Although Popeye’s muscles bulge out as soon as he gulps down a can of spinach, new research has revealed that it may also hold the key to keeping slim.
Researchers have found a compound in the leaves that the cartoon hero used to build his muscles can fool our bodies into feeling full.
It slows down the digestion of fat, tricking our half-empty stomachs into believing they have eaten enough.
Added to fatty foods such as burgers, biscuits and pies, it could stop dieters from experiencing hunger pangs and might help combat obesity.
Scientists from Lund University in Sweden focused on the properties of chloroplasts – the parts of the plant cells used in photosynthesis.
Experiments on rats showed that thylakoids, one of the ingredients of chloroplasts, can slow down the digestion of fat and so dampen appetite. Half the animals were fed a fat-rich diet with added thylakoid, while half ate the same food without supplements.
Those given the supplemented food gained less weight. They also had lower levels of both fat and sugar in their blood – indicating they were in better overall health.
Researcher Rikard Kohnke said the finding could lead to thylakoid supplementation becoming commonplace.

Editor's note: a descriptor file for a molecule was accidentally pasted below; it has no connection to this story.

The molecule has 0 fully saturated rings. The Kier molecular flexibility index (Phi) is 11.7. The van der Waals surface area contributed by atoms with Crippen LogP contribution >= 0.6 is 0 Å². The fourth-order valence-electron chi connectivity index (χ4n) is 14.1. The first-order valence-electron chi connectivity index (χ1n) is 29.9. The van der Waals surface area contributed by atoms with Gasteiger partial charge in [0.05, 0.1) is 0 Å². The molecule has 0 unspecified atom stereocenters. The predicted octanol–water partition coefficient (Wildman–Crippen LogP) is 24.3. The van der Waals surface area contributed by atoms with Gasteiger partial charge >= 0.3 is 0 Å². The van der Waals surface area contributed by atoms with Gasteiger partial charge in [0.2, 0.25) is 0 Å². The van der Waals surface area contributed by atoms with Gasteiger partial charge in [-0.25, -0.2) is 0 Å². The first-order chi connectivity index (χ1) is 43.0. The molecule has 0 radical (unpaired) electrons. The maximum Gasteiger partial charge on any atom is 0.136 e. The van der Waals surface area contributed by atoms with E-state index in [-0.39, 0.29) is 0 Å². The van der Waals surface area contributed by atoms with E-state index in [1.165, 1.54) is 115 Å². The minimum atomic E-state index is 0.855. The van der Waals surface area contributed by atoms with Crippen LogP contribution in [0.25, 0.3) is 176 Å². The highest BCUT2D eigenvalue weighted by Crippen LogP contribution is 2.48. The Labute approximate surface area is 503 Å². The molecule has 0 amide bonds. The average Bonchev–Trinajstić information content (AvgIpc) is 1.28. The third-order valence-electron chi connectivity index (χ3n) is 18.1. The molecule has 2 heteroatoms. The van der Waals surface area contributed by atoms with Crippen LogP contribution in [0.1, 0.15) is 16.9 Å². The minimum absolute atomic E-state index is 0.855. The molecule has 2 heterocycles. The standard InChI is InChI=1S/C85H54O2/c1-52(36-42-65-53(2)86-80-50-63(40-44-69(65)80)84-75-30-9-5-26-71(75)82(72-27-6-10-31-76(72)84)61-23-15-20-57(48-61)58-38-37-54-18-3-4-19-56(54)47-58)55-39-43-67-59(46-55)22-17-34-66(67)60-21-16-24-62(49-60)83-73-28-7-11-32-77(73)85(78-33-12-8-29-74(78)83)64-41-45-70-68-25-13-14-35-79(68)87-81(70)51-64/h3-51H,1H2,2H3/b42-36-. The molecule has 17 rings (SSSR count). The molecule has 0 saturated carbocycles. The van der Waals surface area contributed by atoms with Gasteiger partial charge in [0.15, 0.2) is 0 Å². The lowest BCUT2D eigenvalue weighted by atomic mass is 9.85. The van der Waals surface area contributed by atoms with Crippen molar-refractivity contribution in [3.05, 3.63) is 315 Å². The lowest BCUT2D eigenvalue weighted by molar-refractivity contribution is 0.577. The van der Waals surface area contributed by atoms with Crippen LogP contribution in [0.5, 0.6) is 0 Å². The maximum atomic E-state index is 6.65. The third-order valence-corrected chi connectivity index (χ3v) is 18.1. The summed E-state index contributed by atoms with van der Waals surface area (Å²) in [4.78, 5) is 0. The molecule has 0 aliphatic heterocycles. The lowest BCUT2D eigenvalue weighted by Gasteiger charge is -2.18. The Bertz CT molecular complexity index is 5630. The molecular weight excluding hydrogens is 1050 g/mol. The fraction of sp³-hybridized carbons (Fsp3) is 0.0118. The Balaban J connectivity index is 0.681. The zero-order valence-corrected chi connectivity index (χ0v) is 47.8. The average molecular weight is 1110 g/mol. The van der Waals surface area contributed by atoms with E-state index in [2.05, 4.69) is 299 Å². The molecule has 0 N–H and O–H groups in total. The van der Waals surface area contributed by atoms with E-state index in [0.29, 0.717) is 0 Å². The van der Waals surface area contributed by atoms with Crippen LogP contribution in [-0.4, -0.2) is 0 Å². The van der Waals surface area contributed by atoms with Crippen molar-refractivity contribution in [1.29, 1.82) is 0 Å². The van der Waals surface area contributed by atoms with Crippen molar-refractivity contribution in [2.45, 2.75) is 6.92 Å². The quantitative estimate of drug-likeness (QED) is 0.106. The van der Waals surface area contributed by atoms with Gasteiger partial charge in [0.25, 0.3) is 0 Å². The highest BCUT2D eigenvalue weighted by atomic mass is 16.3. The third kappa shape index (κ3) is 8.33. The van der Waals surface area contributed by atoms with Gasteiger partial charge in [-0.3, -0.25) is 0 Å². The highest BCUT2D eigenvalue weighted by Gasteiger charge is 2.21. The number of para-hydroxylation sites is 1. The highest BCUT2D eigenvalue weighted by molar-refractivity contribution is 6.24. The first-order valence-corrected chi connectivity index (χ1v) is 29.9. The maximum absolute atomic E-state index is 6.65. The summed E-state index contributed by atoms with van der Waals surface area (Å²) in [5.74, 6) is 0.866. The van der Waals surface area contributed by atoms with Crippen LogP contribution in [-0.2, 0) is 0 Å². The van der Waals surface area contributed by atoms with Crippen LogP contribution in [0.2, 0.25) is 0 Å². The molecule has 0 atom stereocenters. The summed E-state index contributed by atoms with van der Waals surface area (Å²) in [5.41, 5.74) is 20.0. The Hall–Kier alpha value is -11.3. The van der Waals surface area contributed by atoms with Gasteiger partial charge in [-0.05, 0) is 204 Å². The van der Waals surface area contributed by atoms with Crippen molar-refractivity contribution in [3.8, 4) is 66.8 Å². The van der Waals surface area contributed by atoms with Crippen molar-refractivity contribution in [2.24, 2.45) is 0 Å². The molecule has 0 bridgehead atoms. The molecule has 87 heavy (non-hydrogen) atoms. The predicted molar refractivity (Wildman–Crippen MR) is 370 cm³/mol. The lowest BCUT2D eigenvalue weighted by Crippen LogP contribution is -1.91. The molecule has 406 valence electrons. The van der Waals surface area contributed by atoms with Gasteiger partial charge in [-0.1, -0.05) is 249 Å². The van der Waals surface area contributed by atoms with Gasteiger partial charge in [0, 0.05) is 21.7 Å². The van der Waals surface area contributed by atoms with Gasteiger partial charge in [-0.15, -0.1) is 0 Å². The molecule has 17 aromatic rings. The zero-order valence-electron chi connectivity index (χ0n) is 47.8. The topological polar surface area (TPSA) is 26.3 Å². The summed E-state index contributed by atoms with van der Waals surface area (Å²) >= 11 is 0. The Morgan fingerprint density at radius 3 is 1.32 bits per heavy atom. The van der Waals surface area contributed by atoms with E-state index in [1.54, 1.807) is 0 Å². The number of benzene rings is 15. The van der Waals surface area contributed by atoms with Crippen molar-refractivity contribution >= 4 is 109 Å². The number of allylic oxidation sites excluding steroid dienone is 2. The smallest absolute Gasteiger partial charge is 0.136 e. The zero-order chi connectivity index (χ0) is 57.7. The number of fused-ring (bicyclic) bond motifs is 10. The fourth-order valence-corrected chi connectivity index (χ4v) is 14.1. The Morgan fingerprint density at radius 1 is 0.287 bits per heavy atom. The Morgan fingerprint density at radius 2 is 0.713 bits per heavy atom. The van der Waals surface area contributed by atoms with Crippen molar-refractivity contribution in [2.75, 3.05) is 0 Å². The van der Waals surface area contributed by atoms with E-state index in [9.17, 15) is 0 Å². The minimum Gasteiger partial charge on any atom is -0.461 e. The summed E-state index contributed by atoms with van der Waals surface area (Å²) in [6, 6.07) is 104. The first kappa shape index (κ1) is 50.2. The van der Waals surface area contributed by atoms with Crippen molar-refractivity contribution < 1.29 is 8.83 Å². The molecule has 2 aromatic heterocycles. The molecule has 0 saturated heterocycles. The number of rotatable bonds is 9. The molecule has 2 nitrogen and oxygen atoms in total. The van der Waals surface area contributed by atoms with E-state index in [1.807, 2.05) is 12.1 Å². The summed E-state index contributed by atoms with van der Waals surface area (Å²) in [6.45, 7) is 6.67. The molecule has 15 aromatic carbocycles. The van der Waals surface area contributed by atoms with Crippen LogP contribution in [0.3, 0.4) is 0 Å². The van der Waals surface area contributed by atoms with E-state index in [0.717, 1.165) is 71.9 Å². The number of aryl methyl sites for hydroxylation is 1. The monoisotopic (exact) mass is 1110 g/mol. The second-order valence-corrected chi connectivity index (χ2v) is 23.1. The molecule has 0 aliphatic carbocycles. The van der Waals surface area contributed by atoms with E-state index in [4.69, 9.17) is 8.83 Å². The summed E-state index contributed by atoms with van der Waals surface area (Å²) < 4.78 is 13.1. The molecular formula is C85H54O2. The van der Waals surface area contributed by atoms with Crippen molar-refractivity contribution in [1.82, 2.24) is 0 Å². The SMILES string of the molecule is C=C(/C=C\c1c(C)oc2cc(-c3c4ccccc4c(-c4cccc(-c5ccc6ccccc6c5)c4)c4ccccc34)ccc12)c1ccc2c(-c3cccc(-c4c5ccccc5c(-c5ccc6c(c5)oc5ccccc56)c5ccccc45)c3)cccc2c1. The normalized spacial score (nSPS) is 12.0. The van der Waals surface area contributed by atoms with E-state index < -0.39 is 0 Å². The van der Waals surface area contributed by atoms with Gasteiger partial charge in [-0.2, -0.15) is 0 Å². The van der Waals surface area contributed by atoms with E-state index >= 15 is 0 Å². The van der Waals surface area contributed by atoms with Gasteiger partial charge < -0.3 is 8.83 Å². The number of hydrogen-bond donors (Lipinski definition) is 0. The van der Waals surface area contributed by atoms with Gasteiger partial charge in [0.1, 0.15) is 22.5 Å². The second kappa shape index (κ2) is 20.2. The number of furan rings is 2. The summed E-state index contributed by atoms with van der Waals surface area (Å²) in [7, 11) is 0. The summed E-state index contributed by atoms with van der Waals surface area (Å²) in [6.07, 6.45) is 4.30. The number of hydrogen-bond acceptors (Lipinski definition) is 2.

‘The idea is that is should be possible to add the substance to fat-rich products such as pies or cookies,’ he said.
However, dieters will have little to gain from stocking up on spinach in the meantime.
‘If you were to use raw spinach as a source of thylakoids, you would have to eat 1.1lb of spinach a day,’ he said. ‘When we isolate and purify the substance, we only need a few grams.’
The scientists, who hope to start tests on humans soon, are unsure exactly how the compound works.
It is thought it may coat the fat as it lies in our intestines, stopping the enzymes that break it down from working as fast as usual. This leaves us feeling fuller for longer – and stops us from over-eating.
Spinach, which is rich in iron, can also boost brainpower, keeping the mind alert in old age.
It is packed with antioxidants which experts say can block the effects of free radicals – toxins produced by the body that damage cells and can lead to heart disease, cancer and strokes.